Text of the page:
Sometimes referred to as monophobia, autophobia is a paralyzing fear of being left alone. People with this type of emotional condition are often unable to rest comfortably unless someone is relatively close, such as in another room of the home. In extreme conditions, a person suffering with this phobia must have someone in the same room during all waking hours or the individual will begin to experience extreme attacks of anxiety, regurgitation and other severe physical and emotional reactions.
A broader autophobia definition involves not on the fear of being physically alone, but also a sense of being unable to trust oneself in any setting. Within the context of this understanding of the phobia, an individual must have a caretaker nearby at all times. The second party functions as a guardian that, in the mind of the autophobic, will be able to compensate or correct any foolish or unpleasant actions that may take place. Without this guardian nearby, the autophobic feels lost and unable to function even in a public setting with many people around.
Common autophobia symptoms include a constant sense of impending danger whenever another trusted individual is not within easy reach. Often, the autophobic will also have a heightened fear of experiencing some catastrophe with no one there to save him or her from a terrible fate. This often includes a fear of naturally occurring events ranging from being struck by lightning to being buried alive in an earthquake. It is not unusual for an individual suffering from this condition to also have an extreme fear of being burglarized or experiencing a heart attack when no one is nearby to help them through the crisis.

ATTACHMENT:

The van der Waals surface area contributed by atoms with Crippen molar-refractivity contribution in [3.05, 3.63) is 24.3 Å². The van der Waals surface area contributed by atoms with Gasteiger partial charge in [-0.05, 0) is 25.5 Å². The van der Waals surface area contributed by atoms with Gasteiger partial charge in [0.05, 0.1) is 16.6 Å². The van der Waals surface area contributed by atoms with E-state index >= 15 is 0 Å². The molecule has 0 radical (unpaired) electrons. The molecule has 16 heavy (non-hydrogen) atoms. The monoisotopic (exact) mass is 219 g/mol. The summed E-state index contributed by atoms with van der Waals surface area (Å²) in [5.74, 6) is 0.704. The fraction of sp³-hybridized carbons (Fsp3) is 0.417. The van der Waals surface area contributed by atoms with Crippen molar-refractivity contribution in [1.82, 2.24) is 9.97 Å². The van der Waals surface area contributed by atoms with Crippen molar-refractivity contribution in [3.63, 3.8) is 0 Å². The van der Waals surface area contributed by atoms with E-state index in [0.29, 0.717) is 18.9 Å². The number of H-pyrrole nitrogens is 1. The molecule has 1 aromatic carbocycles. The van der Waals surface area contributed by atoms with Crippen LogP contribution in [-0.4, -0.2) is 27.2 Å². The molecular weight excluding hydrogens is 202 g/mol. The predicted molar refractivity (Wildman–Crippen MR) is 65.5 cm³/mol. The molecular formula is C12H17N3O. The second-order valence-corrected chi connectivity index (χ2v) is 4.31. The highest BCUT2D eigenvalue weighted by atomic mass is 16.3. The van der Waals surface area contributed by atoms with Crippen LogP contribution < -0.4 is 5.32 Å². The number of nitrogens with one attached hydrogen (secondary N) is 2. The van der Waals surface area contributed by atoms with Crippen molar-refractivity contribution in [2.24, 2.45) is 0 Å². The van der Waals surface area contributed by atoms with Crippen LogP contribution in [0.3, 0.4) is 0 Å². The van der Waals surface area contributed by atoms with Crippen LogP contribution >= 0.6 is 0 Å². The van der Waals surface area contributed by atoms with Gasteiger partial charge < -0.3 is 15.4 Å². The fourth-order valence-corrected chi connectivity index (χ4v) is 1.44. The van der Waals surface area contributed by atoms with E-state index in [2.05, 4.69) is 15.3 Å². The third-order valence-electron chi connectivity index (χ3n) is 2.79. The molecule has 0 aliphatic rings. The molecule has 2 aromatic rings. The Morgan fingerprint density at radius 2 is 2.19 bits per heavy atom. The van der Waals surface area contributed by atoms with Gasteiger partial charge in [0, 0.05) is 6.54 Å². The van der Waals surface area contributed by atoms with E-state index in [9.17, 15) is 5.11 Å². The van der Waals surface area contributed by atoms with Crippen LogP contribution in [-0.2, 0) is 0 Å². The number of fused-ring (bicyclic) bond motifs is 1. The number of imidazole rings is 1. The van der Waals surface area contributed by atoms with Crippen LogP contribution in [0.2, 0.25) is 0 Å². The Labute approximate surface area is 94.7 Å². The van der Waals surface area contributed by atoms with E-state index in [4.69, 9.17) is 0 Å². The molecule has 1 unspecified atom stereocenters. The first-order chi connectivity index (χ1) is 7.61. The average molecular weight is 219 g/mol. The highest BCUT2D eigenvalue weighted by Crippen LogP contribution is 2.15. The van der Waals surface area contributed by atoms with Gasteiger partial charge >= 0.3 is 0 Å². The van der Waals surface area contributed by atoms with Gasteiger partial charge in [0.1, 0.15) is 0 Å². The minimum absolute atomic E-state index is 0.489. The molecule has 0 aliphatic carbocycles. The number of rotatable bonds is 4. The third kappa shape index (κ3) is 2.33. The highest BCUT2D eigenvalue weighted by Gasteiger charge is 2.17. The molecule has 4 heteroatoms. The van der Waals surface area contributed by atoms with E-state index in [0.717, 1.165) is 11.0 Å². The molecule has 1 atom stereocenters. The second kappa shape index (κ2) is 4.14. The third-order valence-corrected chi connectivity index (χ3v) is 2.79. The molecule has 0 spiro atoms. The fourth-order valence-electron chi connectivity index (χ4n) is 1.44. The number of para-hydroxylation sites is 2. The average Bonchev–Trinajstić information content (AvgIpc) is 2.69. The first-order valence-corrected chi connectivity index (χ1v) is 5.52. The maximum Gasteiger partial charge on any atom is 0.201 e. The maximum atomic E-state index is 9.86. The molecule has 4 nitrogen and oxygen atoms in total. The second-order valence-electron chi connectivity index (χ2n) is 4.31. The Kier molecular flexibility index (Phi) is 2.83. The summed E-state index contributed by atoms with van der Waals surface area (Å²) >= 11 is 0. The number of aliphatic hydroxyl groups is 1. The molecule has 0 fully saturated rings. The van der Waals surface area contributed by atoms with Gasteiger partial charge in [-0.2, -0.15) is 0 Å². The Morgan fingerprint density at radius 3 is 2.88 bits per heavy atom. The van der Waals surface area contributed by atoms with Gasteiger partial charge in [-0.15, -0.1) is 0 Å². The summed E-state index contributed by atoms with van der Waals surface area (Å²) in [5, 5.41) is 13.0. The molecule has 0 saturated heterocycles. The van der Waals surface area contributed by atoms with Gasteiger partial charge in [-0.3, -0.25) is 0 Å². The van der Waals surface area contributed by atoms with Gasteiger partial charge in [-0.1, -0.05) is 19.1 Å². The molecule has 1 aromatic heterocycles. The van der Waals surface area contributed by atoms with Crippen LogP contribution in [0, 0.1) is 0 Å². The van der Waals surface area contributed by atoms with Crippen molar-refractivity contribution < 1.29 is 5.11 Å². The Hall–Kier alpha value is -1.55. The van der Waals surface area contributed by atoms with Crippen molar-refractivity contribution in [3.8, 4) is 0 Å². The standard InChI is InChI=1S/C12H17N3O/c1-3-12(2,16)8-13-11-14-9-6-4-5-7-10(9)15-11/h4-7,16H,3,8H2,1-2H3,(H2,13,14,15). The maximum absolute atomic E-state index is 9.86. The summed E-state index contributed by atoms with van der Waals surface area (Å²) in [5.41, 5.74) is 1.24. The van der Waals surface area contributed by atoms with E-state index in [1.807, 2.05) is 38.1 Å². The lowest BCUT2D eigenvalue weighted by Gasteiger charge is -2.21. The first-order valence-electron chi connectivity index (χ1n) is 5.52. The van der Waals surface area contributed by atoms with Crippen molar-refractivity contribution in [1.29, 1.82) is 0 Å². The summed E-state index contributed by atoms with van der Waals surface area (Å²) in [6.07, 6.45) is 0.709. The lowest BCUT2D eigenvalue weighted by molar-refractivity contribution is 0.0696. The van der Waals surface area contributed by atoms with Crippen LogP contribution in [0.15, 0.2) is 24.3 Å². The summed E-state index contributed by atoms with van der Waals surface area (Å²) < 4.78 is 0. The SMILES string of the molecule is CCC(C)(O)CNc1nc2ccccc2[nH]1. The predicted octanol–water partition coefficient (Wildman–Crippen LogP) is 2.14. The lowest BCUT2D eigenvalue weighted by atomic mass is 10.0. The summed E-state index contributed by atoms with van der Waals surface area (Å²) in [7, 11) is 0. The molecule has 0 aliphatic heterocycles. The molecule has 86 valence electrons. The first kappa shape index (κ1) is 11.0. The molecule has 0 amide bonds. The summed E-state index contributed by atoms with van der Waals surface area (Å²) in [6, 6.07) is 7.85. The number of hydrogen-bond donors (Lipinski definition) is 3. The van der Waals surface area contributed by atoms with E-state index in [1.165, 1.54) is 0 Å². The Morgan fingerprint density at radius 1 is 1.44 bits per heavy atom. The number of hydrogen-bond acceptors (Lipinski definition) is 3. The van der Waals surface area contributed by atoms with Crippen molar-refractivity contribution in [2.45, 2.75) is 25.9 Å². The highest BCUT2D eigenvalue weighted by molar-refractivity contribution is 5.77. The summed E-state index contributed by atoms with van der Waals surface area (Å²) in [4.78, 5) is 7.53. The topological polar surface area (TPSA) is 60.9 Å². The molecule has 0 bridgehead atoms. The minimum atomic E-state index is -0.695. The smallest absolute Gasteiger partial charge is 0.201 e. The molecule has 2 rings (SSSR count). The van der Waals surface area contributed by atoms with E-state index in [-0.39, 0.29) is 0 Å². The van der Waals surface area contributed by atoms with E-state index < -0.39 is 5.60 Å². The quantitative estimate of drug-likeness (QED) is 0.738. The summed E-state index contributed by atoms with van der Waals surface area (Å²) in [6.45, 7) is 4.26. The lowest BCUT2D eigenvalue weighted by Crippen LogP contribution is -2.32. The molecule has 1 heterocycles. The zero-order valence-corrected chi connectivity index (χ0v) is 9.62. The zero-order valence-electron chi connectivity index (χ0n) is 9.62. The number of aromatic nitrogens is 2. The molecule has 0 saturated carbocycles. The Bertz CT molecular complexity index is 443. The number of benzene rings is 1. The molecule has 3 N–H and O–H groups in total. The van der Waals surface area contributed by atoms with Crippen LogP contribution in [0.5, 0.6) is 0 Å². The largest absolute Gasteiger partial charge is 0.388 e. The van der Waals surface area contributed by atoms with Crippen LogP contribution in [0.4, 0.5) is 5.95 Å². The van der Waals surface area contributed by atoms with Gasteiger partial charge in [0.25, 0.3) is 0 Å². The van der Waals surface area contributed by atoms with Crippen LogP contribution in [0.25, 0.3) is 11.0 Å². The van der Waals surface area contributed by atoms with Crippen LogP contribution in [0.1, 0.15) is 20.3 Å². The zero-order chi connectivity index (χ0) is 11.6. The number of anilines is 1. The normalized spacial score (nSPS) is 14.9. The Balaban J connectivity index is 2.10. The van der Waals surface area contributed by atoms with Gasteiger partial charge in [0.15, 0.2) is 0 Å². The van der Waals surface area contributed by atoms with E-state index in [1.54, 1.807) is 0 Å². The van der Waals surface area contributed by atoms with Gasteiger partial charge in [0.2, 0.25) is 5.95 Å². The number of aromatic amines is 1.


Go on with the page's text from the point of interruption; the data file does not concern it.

Effective autophobia treatment often involves a combination of therapy and medication. Anti-anxiety medication can sometimes help to calm the overwhelming sense of fear an autophobic faces during an episode. Therapy can assist the sufferer to explore the underlying causes for the phobia and defuse them over time. Therapeutic techniques such as Cognitive Behavior Therapy, or CBT, can also begin the process of changing behavioral responses to situations that trigger the extreme suffering and fear experienced by people suffering with autophobia.
Since this type of phobia normally is the result of some type of traumatic experience, it is important for loved ones to be supportive as the treatments begin. As with many phobias, treating autophobics involves a process that sometimes seems to move forward quickly and at other times slow to a crawl or even lose ground. Loved ones should keep in mind that successfully overcoming any phobia is different from healing a broken bone, in that the rate of progress will vary from one day to the next. Patience, reassurance of their personal worth, and encouragement to stick with the therapy can go a long way in helping the autophobic to eventually be free from the phobia.